But EU Commission decision is not being questioned
4 January 2017 / The EU Ombudswoman has criticised the EU Commission in regard to procedural errors in the risk assessment of genetically engineered plants. The case was started after Testbiotech made a complaint regarding the import of viable oilseed rape kernels that could, due to spillage, lead to the uncontrolled spread of genetically engineered plants. The EU Commission had, in fact, taken far longer to deal with the complaint than the stipulated time frame. This has now been deemed ‘maladministration’ by the ombudswoman. Moreover, the ombudswoman has said “the Commission should (…) review its procedures for dealing with such reviews as well as the resources it requires in that regard. This review of procedures and resources should, in particular, take account of the fact that many such reviews will involve complex scientific assessments such as authorisations of products containing genetically modified organisms.” Nevertheless, the decision made by the EU Commission to allow the import of the Monsanto rapeseed is not being called into question.
“We agree that the EU Commission should revise the current procedures. However, this revision should not only deal with formalities but also aim to significantly improve the discussion on the underlying scientific questions,” says Christoph Then for Testbiotech. “For example, despite a lengthy process in the case of the oilseed rape, it is still unclear which measures are really adequate to prevent these plants from spreading.”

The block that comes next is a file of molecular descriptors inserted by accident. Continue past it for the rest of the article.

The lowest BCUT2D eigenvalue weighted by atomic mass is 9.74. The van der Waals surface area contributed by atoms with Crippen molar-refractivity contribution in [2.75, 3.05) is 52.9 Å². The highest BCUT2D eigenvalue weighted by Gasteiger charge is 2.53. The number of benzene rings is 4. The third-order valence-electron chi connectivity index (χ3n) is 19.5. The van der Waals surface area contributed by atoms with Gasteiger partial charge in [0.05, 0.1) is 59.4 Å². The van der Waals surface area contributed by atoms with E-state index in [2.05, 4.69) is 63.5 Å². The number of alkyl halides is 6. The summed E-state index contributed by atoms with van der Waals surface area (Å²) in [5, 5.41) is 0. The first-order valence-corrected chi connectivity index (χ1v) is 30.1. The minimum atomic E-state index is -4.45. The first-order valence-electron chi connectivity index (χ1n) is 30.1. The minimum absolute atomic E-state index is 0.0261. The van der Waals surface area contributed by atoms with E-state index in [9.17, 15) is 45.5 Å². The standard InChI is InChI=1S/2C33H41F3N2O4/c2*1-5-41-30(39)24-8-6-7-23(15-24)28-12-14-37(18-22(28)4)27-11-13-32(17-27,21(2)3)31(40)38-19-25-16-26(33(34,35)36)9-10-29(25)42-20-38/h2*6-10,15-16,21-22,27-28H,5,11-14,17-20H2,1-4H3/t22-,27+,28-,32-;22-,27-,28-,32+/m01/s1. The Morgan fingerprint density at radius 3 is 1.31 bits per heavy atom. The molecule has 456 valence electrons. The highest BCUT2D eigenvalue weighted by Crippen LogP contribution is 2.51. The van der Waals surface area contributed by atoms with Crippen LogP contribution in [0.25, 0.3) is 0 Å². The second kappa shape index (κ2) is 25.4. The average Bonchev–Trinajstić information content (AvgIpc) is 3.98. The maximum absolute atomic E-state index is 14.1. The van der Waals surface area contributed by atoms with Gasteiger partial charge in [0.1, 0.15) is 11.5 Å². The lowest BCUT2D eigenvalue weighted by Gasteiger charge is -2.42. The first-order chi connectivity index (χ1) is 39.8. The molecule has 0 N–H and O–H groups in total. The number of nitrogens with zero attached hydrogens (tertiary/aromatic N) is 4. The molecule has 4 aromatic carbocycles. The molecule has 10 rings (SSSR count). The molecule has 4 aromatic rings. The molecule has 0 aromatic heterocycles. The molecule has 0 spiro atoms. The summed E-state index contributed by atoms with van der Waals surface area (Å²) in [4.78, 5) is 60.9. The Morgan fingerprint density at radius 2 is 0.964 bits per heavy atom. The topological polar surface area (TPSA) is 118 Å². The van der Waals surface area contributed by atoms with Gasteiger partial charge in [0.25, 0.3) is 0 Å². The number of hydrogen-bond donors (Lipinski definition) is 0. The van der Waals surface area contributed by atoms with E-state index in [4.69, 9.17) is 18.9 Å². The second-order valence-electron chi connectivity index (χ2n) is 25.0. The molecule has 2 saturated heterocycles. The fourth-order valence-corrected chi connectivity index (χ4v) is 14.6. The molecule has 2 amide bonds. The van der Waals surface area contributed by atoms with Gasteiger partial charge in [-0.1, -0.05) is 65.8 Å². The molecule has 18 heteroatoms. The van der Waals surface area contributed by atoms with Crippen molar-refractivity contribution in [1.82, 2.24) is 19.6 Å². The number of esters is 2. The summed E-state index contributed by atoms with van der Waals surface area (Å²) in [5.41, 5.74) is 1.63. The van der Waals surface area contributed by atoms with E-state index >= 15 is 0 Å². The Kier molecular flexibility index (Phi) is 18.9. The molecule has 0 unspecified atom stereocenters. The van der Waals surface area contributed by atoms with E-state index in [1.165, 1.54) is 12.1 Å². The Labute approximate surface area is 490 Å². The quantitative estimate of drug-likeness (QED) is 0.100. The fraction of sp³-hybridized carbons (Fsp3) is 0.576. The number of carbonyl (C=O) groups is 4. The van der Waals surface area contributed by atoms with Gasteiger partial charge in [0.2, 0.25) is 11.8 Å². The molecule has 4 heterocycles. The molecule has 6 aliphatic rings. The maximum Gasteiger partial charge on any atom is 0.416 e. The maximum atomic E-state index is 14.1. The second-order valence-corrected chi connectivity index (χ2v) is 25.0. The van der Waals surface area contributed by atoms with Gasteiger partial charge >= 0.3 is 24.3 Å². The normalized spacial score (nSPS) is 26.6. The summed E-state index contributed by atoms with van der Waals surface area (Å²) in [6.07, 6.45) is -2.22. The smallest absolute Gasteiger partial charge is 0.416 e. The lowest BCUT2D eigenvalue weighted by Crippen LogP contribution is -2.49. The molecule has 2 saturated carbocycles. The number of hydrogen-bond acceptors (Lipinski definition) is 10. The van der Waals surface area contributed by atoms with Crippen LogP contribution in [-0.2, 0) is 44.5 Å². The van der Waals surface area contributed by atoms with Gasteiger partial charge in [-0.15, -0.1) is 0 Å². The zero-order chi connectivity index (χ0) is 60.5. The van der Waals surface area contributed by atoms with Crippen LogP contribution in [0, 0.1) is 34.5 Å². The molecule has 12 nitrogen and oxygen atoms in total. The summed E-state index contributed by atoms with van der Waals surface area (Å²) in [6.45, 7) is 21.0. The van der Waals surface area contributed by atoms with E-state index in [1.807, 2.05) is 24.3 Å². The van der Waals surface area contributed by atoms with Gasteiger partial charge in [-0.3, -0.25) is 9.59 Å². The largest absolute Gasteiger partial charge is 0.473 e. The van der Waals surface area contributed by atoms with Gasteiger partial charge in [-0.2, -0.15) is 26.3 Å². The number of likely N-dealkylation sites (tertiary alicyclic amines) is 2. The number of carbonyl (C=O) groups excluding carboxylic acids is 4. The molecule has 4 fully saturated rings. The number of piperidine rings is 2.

Testbiotech has warned the EU Commission that in keeping to the given deadlines it should not neglect the real content of the questions even more. Currently, the EU Commission and the European Food Safety Authority EFSA treat reasoned concerns more often than not as simply legal formalities.
The most recent example of the insufficiency of current procedures is the debate around the risks of genetically engineered soybeans that are resistant to three herbicides. At present, the EU Commission allows any reasoned debate to come to nothing by insisting that the application of herbicide sprays must be assessed completely independently of the authorisation process.
Testbiotech is aware of the flaws in current procedures and has already initiated several complaints and even court cases. The problem: Conclusions on procedural questions such as keeping to the deadlines can easily be achieved. However, complex scientific issues often fall by the wayside.
Therefore, in a letter to the EU Commission, Testbiotech is now demanding that the relevant procedures are significantly improved in order to definitively clarify underlying scientific issues.
The EU Commission has further been invited to use an additional opportunity for in-depth discussions: The international research project RAGES, with the participation of Testbiotech, is evaluating the current risk assessment of genetically engineered plants. It will present its conclusions in 2018 and plans to invite the EU Commission as well as EFSA to discuss its findings.
Christoph Then, tel.: +49 15154638040, firstname.lastname@example.org